Conservative & Nonconservative Forces

Conservative Forces:

As you saw when lifting a book, the work that you do "against gravity" in lifting is stored (somewhere... Physicists say that it is stored "in the gravitational field" or stored "in the Earth/book system".) and is available for kinetic energy of the book once you let go. Forces that store energy in this way are called conservative forces. Gravity is a conservative force, and there are many others. Elastic (Hooke's Law) forces, electric forces, etc. are conservative forces.

Nonconservative Forces:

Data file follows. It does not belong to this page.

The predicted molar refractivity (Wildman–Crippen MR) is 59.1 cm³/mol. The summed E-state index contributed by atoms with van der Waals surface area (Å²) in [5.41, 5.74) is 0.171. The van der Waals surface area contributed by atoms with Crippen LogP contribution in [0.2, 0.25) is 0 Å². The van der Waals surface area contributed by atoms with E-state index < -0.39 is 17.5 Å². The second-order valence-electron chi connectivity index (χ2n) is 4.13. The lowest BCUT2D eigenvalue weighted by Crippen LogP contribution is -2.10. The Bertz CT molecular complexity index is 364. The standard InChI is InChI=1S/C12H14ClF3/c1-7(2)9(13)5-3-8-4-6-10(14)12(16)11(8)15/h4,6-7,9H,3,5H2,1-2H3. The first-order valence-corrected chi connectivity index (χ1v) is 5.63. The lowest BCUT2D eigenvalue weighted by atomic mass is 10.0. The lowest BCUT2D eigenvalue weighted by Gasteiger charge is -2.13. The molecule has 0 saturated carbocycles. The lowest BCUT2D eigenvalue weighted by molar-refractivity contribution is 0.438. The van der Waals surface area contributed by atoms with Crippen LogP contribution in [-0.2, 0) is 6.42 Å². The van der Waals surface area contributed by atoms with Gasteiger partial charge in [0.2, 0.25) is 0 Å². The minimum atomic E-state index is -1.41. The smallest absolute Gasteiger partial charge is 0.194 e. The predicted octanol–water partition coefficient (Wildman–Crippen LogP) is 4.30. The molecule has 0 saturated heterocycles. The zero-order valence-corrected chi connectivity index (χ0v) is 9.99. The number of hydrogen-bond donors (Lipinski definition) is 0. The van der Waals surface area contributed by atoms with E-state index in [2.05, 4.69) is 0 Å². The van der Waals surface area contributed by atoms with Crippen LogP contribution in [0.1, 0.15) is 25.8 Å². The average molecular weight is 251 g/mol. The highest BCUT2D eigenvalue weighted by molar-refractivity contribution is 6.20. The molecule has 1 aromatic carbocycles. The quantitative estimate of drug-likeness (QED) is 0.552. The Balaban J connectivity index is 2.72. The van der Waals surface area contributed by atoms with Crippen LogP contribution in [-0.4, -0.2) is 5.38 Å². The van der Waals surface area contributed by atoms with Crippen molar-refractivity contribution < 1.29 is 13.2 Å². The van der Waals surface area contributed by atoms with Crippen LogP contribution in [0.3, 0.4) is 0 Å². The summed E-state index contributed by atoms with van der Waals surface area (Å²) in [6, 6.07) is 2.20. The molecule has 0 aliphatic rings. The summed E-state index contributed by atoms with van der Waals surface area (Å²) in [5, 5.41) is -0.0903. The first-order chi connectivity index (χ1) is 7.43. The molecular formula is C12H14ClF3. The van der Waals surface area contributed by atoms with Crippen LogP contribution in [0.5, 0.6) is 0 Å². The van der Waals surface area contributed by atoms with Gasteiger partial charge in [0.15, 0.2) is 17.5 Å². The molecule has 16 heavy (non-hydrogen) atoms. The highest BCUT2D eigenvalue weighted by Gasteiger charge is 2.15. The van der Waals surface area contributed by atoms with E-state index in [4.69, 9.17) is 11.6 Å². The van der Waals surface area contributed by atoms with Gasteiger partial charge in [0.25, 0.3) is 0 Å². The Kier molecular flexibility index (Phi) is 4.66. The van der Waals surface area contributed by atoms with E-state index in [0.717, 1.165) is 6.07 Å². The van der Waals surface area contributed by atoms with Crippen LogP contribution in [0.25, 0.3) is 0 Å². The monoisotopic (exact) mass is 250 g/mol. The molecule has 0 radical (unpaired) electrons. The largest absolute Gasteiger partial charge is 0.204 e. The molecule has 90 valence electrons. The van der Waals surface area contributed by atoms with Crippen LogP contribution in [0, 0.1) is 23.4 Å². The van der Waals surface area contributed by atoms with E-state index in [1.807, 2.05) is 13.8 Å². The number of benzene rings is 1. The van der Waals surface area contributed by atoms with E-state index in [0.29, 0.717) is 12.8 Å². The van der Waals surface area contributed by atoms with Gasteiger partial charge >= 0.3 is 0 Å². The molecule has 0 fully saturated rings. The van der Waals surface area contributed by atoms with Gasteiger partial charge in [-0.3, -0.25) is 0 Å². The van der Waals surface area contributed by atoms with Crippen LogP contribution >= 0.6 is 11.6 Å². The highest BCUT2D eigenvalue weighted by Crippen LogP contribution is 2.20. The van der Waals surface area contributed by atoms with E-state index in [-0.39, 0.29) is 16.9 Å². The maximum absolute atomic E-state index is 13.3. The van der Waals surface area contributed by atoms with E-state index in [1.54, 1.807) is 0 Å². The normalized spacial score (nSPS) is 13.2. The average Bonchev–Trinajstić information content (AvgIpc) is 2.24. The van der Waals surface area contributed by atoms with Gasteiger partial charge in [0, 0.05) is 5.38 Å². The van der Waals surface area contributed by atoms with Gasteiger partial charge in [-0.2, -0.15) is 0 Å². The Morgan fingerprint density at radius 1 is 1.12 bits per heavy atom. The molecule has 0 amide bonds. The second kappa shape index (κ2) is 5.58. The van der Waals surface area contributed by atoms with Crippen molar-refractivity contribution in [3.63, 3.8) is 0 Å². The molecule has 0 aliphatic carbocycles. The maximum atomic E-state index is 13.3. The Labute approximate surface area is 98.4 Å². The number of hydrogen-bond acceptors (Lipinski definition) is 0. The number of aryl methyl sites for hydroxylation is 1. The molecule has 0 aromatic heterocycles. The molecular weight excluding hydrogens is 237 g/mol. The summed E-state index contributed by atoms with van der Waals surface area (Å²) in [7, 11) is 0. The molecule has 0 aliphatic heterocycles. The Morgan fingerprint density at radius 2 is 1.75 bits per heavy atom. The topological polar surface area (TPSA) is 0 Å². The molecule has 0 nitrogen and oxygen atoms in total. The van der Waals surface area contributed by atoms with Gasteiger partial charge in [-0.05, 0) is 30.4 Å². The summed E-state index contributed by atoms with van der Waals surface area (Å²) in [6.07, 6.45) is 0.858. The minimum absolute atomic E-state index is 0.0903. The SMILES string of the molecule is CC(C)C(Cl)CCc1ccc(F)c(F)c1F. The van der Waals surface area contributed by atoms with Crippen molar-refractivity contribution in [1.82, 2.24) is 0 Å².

As you say when pushing a book, the work that you do "against friction" is apparently lost - it is certainly not available to the book as kinetic energy! Forces that do not store energy are called nonconservative or dissipative forces. Friction is a nonconservative force, and there are others. Any friction-type force, like air resistance, is a nonconservative force. The energy that it removes from the system is no longer available to the system for kinetic energy.

Of course, if energy is a "real thing," the energy taken away by a nonconservative force can't just disappear! I wonder where it goes....

last update May 18, 1999 by JL Stanbrough